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Saturday, July 05, 2014
Confidence spurs Indian M&A surge
The value of M&A deals involving an Indian company has seen an increase this year compard with same period in the last two years.
Merger and acquisition deal value Source: TheAustralian
JULY 04, 2014: Deal-making activity in India is off to its best start in at least three years, as companies and investors become optimistic about the country’s prospects.
Nearly $US35 billion ($37.3bn) worth of mergers and acquisitions involving an Indian firm as either a target or a buyer were announced in the first half of this year, versus $US21bn in the first half of last year and $US26.5bn in the same period in 2012, according to data from Dealogic. The last time India experienced this level of deal activity was in the first half of 2011.
Investment bankers say many deals that hung in the balance last year as India’s economy slowed have lately started to close. Companies have become more confident that India’s growth will pick up, partly due to optimism over the new government that came to power in May. Prime Minister Narendra Modi campaigned on a pro-business platform.
“There is certainly euphoria about what the new government can do,” said Ajay Arora, head of India investment banking at Ernst & Young.
Among the large deals announced this year are Mumbai-based Sun Pharmaceuticals Industries’ acquisition of Indian drugmaker Ranbaxy Laboratories for nearly $US4bn, Vodafone’s buyout of minority shareholders in Vodafone India, the British telecom giant’s Indian unit, for $US1.6bn, and Diageo’s acquisition of a 26 per cent stake in alcoholic-beverage company United Spirits for $US3.14bn.
Acquisitions by foreign companies are on the rise. In the first half of this year, inbound merger-and-acquisition deals totalled $US14bn, rising from $US11bn in value a year earlier, according to Dealogic.
Bankers say part of India’s current attraction is that its economic prospects look relatively better than some other countries in Asia. In China, growth has been slowing, and in Thailand a military junta recently seized power.
“India is seen as relatively safer in terms of political stability and security,” said Ganeshan Murugaiyan, head of India investment banking at BNP Paribas.
Investment bankers say companies in India’s fast-moving consumer-goods sector continue to be prime targets for overseas buyers, because these companies are expected to keep recording healthy returns as the economy picks up. Foreign companies have been looking at makers of liquor, including Delhi-based Radico Khaitan, which makes 8PM whiskey, Mumbai’s Tilak Nagar Industries, which makes Mansion House brandy, and Bangalore’s John Distilleries, bankers say. All three companies were unavailable for comment.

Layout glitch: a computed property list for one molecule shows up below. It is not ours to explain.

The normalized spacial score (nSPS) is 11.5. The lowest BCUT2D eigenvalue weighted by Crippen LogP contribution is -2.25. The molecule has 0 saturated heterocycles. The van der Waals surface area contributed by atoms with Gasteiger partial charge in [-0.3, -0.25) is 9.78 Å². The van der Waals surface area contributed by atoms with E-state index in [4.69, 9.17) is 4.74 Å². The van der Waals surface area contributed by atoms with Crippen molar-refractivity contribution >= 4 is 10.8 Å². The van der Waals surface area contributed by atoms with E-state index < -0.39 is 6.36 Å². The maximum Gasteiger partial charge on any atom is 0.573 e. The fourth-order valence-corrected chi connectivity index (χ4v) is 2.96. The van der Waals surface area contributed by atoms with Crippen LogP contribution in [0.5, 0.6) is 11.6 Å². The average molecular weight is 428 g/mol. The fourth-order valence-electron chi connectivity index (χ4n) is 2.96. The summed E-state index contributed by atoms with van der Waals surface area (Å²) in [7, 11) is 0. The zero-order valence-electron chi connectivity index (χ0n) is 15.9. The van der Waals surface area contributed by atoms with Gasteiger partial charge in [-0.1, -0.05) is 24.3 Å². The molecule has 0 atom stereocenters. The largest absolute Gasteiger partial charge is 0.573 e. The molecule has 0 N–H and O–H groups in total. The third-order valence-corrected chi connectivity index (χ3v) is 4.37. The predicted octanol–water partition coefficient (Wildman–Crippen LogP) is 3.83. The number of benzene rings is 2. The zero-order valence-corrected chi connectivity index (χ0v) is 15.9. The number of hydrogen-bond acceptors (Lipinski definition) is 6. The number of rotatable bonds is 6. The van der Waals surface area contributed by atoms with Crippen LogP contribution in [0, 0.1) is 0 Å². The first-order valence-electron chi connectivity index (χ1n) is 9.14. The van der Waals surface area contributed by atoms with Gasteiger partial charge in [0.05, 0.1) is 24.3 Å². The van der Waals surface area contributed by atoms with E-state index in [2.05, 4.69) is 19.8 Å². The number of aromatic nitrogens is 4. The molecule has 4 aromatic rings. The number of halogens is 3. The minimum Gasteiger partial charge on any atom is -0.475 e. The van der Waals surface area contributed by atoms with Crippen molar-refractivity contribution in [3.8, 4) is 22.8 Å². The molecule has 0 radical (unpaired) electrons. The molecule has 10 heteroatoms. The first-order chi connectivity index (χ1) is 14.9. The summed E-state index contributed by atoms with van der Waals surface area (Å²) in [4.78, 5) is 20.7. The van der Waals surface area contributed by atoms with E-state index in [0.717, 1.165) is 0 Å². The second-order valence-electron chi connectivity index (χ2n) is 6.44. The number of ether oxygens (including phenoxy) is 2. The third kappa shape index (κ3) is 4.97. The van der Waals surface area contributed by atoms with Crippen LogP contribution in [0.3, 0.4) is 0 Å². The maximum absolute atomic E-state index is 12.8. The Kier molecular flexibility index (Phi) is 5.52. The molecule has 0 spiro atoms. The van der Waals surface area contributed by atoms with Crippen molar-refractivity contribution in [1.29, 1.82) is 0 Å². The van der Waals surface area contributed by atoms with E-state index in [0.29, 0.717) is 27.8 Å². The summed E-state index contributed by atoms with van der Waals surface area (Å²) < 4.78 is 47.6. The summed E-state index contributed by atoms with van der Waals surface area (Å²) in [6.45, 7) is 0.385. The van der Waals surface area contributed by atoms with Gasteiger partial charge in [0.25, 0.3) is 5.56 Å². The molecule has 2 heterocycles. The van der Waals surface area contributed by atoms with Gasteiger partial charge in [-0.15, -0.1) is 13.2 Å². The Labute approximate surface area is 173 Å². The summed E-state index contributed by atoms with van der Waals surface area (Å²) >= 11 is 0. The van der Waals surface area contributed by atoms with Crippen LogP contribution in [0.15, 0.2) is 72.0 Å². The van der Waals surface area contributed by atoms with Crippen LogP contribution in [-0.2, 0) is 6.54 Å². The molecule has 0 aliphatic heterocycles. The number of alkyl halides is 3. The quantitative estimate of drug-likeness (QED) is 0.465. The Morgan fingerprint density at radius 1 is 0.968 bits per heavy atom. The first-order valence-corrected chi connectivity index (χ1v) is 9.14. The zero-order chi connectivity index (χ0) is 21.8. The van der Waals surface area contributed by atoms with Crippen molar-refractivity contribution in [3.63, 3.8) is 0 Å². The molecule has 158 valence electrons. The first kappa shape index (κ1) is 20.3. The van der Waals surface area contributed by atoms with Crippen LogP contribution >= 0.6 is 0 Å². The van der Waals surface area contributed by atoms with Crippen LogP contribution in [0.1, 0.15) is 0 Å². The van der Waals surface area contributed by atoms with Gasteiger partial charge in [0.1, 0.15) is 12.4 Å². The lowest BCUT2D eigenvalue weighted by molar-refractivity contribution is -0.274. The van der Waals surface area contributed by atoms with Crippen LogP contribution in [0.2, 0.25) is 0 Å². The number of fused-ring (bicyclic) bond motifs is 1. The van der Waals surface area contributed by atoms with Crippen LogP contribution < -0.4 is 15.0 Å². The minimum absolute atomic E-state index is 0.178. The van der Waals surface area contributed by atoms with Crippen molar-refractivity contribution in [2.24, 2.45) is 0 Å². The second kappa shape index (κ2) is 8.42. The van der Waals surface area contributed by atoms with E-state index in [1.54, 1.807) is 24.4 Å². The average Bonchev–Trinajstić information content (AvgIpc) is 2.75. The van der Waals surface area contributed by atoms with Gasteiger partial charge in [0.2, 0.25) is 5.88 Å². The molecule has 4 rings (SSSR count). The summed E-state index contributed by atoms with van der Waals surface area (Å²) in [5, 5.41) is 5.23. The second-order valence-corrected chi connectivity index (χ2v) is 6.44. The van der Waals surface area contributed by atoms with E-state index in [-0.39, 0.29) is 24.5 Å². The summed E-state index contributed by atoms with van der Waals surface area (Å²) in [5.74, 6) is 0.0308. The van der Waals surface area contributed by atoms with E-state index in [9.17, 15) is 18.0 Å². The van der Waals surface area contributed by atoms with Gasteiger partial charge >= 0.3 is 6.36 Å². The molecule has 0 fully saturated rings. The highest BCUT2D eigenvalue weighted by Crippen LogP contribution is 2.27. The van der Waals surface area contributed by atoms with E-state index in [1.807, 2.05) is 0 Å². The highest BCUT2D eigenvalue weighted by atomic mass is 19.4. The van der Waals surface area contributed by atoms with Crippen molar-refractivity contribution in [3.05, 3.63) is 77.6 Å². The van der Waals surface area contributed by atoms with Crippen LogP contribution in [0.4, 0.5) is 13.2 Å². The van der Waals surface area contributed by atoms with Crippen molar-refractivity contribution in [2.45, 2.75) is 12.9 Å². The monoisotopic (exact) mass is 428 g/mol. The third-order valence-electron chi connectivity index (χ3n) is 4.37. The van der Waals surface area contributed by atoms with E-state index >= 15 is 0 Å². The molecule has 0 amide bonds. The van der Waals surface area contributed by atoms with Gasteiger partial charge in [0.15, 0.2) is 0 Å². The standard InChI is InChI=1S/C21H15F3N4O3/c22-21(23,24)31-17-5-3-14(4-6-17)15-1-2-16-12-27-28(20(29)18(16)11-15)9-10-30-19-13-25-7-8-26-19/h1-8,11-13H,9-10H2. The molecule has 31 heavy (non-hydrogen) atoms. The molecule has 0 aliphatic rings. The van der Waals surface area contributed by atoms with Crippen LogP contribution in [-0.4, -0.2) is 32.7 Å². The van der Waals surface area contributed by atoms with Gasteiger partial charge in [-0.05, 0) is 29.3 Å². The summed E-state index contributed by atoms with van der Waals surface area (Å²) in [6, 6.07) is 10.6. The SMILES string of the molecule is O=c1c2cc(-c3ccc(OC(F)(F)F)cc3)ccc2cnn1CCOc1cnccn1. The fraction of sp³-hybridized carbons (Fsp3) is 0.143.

Indian pharmaceutical companies, which make generic drugs, also continue to be attractive targets for foreign firms.
Over the coming months, bankers say deal activity will also be driven by large Indian companies looking to dispose of assets to cut debt levels that grew when the country was booming five to seven years ago.
In February, Indian construction conglomerate Jaypee Group sold two of its hydro-electric power plants to a consortium led by Abu Dhabi National Energy Company for about $US1.6bn, in a bid to cut its debt.
“Pressure on some of those companies to sell will remain,” said Sanjay Bhandarkar, managing director at Rothschild (India).
Deals would also be driven by private-equity funds looking to exit investments that were made five to seven years ago, said Anup Bagchi, executive director at Mumbai-based investment bank ICICI Securities. Private-equity funds have had trouble exiting their investments over the past two to three years as they found it difficult to raise new equity locally and as the Indian rupee lost value against the US dollar.
Bankers caution that though many discussions are under way, deals will close only if Indian sellers are realistic about valuations. As Indian stocks have risen this year, “expectations of Indian founders have also risen”, said Vinod Wadhwani, director of investment banking at Mumbai-based Ambit Corporate Finance.
Bankers say overseas acquisitions by Indian companies this year will be limited mainly to major energy companies, which have historically been on the hunt for foreign coal or gas reserves.
The “search for resources will always be there,” said Anantharaman Venkataraman, head of investment banking at Standard Chartered in Mumbai. He said state-run ONGC Videsh, the overseas investment arm of state-run Oil & Natural Gas Corporation, and Coal India will continue to look at acquiring overseas assets.